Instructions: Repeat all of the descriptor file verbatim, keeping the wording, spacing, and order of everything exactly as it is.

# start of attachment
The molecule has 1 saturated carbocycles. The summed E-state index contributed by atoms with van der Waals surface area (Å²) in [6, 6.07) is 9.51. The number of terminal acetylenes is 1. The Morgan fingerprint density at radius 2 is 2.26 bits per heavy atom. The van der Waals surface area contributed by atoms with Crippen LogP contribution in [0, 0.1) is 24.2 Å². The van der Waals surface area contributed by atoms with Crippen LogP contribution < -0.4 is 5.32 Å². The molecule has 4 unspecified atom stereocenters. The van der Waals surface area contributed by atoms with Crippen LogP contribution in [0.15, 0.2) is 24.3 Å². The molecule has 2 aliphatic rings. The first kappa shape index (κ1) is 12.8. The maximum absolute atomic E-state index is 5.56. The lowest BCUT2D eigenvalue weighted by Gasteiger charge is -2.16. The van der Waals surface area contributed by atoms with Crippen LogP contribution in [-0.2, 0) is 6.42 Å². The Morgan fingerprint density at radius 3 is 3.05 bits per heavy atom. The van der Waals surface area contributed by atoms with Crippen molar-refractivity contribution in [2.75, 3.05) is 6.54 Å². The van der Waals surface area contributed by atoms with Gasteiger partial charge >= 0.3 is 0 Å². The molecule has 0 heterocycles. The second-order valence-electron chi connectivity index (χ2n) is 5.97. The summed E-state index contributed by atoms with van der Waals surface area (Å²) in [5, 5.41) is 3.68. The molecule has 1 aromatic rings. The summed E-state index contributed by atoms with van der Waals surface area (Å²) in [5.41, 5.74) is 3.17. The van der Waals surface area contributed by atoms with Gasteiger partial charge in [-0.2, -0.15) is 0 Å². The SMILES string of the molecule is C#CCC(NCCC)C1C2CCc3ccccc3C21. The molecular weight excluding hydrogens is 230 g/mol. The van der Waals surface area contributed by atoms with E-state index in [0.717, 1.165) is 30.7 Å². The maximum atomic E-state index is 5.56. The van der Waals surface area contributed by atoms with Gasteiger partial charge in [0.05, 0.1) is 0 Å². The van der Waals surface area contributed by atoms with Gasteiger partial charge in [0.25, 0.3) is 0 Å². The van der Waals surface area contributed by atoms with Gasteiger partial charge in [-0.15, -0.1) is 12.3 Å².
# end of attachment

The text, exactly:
The molecule has 1 saturated carbocycles. The summed E-state index contributed by atoms with van der Waals surface area (Å²) in [6, 6.07) is 9.51. The number of terminal acetylenes is 1. The Morgan fingerprint density at radius 2 is 2.26 bits per heavy atom. The van der Waals surface area contributed by atoms with Crippen LogP contribution in [0, 0.1) is 24.2 Å². The van der Waals surface area contributed by atoms with Crippen LogP contribution < -0.4 is 5.32 Å². The molecule has 4 unspecified atom stereocenters. The van der Waals surface area contributed by atoms with Crippen LogP contribution in [0.15, 0.2) is 24.3 Å². The molecule has 2 aliphatic rings. The first kappa shape index (κ1) is 12.8. The maximum absolute atomic E-state index is 5.56. The lowest BCUT2D eigenvalue weighted by Gasteiger charge is -2.16. The van der Waals surface area contributed by atoms with Crippen LogP contribution in [-0.2, 0) is 6.42 Å². The Morgan fingerprint density at radius 3 is 3.05 bits per heavy atom. The van der Waals surface area contributed by atoms with Crippen molar-refractivity contribution in [2.75, 3.05) is 6.54 Å². The van der Waals surface area contributed by atoms with Gasteiger partial charge >= 0.3 is 0 Å². The molecule has 0 heterocycles. The second-order valence-electron chi connectivity index (χ2n) is 5.97. The summed E-state index contributed by atoms with van der Waals surface area (Å²) in [5, 5.41) is 3.68. The molecule has 1 aromatic rings. The summed E-state index contributed by atoms with van der Waals surface area (Å²) in [5.41, 5.74) is 3.17. The van der Waals surface area contributed by atoms with Gasteiger partial charge in [-0.2, -0.15) is 0 Å². The SMILES string of the molecule is C#CCC(NCCC)C1C2CCc3ccccc3C21. The molecular weight excluding hydrogens is 230 g/mol. The van der Waals surface area contributed by atoms with E-state index in [0.717, 1.165) is 30.7 Å². The maximum atomic E-state index is 5.56. The van der Waals surface area contributed by atoms with Gasteiger partial charge in [0.05, 0.1) is 0 Å². The van der Waals surface area contributed by atoms with Gasteiger partial charge in [0.25, 0.3) is 0 Å². The van der Waals surface area contributed by atoms with Gasteiger partial charge in [-0.15, -0.1) is 12.3 Å².